I’ve been playing around with Home Assistant lately. I was surprised to not find a way to make external backups automatically. Most what I read recommended making snapshots and copy the snapshot over a samba mount manually. I wanted a way to directly make a backup and upload it to AWS S3. So late last night i threw an addon together. It can be found on github here.

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In Sweden, Digital strategist at Iteam

I have not updated this in a loooooong time. Figured I should at least add some minor updates before I write any other posts.

In January 28, 2017, me and my family left Glasgow and Scotland to move to Sweden. We had no plans on what to do so I did some freelance stuff. (30 years of programming has some benefits these days.) Not long after I decided to join Iteam as a digital strategist. It meant I left academia for industry. I no longer do research, but instead help companies and organisations think in digital terms – what change does digital mean to existing business and practices. My long stretch in looking into the future by applying research through design, now benefits my ability to help seeing opportunities and what is possible for existing businesses and organisations as well as new enterprise. My long experience in building stuff indeed comes in handy at times, where I mentor more junior colleagues and help strengthen our technology skills.

I now live in Veddige, close to Varberg, south of Gothenburg, on the Swedish west coast. Feel free to give me a shout if you want to meet up!

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Workshop at NordiCHI on Mobile Wellbeing

We will organise a workshop at NordiCHI later this year in Gothenburg, Sweden. The workshop is called Mobile Wellbeing and is to be focused around mental wellbeing and use and design of mobile technology. The workshop is organised by me, John Rooksby (UK), Alexandra Weilenmann (SE), Thomas Hillman (SE), Pål Dobrin (SE), and Juan Ye (UK). If you are interested in the workshop theme, consider writing a position paper and join us in Gothenburg on October 23. The deadline for position papers is August 25.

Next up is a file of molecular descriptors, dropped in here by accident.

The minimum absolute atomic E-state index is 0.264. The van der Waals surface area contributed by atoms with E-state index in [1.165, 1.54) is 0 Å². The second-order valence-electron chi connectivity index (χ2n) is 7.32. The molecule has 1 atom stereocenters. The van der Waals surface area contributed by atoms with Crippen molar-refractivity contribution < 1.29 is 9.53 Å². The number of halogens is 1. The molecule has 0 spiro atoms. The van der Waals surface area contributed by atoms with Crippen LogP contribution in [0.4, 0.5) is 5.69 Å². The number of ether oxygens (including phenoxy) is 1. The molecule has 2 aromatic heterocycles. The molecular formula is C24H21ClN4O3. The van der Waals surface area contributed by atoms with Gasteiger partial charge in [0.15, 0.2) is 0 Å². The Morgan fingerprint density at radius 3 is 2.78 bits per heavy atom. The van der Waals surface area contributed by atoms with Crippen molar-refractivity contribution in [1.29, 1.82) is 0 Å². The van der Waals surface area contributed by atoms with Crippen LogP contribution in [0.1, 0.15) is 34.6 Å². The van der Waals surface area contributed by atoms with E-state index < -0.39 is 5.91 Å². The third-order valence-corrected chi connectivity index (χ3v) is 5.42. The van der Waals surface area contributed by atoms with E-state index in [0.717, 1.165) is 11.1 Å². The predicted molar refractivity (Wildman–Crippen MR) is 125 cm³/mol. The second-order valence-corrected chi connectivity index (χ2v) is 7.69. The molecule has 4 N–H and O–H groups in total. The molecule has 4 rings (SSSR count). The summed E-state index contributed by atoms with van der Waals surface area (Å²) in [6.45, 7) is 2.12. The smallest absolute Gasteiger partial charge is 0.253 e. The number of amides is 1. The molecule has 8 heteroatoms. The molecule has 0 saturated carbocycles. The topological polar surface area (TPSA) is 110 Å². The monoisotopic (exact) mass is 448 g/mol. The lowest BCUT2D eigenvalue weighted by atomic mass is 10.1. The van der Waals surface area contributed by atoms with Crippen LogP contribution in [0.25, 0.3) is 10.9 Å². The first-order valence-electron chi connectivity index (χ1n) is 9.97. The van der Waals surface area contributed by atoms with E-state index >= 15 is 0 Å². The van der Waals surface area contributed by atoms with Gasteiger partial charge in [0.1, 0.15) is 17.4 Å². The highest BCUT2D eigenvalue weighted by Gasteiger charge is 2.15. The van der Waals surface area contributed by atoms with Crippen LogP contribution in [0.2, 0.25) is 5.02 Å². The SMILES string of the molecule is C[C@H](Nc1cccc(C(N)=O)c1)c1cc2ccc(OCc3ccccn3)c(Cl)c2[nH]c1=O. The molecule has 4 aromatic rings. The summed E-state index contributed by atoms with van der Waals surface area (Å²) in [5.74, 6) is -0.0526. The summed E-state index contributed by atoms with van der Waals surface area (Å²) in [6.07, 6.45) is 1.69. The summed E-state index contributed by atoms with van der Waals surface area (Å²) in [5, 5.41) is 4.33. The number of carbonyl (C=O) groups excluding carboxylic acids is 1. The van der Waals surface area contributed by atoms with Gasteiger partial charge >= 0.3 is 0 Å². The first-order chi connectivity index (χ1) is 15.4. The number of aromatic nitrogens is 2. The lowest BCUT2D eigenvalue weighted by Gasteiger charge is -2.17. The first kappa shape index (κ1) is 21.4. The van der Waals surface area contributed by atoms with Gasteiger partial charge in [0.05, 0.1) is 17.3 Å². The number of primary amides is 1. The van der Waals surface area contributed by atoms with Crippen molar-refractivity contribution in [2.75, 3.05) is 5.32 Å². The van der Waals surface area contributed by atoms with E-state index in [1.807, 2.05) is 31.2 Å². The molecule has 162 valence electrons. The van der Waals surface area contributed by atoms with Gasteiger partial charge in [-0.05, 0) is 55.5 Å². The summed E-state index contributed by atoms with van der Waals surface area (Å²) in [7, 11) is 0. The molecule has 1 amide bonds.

You should visit the workshop website for more information, but at the workshop we aim to discuss the following three questions:

  • In what ways do mobile technologies affect mental wellbeing?
  • How can mobile technologies be designed to support and improve mental wellbeing and to mitigate negative effects?
  • What strategies and practices can be developed for using mobile technology in ways that do not harm and instead support improvement of our wellbeing?

See you in Göteborg!


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Forget-me-not: Honorable Mention at CHI 2016

presenting_forgetmenotLast week I went to San Jose for a week to attend CHI. Among other things I got to present my note Forget-me-not: History-less Mobile Messaging. This note received an Honorable Mention which is given to the top 5% papers and notes at the conference.

The paper is based on work done by a group of level 3 students. The group project was to design, build, and study a mobile text messaging app without history. This is what they did and turned into the app forget-me-not. The student project lasted a year, and throughout the project the students received first best presentation at the intermediate project presentations at half-time, and finally they received best L3 project in Computing Science in the school. I could not be prouder of these students. Topping that up with also being able to turn the work into a paper receiving an honorable mention surely is the cherry on the cake!